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The Story of Science: From the Writings of Aristotle to the Big Bang Theory
     

The Story of Science: From the Writings of Aristotle to the Big Bang Theory

by Susan Wise Bauer
 

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A riveting road map to the development of modern scientific thought.In the tradition of her perennial bestseller The Well-Educated Mind, Susan Wise Bauer delivers an accessible, entertaining, and illuminating springboard into the scientific education you never had. Far too often, public discussion of science is carried out by journalists, voters, and politicians who

Overview

A riveting road map to the development of modern scientific thought.In the tradition of her perennial bestseller The Well-Educated Mind, Susan Wise Bauer delivers an accessible, entertaining, and illuminating springboard into the scientific education you never had. Far too often, public discussion of science is carried out by journalists, voters, and politicians who have received their science secondhand. The Story of Western Science shows us the joy and importance of reading groundbreaking science writing for ourselves and guides us back to the masterpieces that have changed the way we think about our world, our cosmos, and ourselves.Able to be referenced individually, or read together as the narrative of Western scientific development, the book's twenty-eight succinct chapters lead readers from the first science texts by Hippocrates, Plato, and Aristotle through twentieth-century classics in biology, physics, and cosmology. The Story of Western Science illuminates everything from mankind's earliest inquiries to the butterfly effect, from the birth of the scientific method to the rise of earth science and the flowering of modern biology.Each chapter recommends one or more classic books and provides entertaining accounts of crucial contributions to science, vivid sketches of the scientist-writers, and clear explanations of the mechanics underlying each concept. The Story of Western Science reveals science to be a dramatic undertaking practiced by some of history's most memorable characters. It reminds us that scientific inquiry is a human pursuit—an essential, often deeply personal, sometimes flawed, frequently brilliant way of understanding the world.The Story of Western Science is an "entertaining and unique synthesis" (Times Higher Education), a "fluidly written" narrative that "celebrates the inexorable force of human curiosity" (Wall Street Journal), and a "bright, informative resource for readers seeking to understand science through the eyes of the men and women who shaped its history" (Kirkus).Previously published as The Story of Science.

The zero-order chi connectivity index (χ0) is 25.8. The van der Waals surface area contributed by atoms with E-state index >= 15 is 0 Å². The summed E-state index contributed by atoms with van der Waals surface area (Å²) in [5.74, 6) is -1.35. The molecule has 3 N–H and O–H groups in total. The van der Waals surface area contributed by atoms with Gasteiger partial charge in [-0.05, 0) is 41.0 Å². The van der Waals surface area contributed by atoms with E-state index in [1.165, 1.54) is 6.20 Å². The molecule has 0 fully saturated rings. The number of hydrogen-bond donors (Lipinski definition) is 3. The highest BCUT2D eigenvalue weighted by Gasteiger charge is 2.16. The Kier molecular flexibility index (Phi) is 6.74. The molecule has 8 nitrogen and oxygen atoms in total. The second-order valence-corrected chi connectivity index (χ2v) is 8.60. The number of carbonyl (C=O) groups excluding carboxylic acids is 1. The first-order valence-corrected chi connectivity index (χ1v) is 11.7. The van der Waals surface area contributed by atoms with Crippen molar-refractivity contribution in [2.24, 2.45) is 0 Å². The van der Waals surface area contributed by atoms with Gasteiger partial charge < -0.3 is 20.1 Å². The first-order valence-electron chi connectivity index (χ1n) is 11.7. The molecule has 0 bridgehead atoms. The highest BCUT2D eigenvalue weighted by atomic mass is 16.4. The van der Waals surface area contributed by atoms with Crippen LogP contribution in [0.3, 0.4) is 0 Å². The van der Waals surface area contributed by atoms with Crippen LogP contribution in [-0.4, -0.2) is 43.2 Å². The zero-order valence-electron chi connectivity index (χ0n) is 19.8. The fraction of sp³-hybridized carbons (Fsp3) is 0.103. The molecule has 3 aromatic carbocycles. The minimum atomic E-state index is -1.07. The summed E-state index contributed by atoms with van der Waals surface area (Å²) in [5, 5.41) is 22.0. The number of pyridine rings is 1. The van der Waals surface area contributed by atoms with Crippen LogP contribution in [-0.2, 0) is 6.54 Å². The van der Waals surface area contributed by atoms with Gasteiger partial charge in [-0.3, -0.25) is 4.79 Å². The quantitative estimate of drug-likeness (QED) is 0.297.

Editorial Reviews

Alan Hershfeld - Wall Street Journal
“[A]llows readers to hear the voices of history’s most influential researchers…. A canny narrative. Ms. Bauer’s guidebook exposes the underlying meaning and significance of each work, as well as its context in the overall development of science.”
Booklist
“An engaging compendium.”
Library Journal
04/01/2015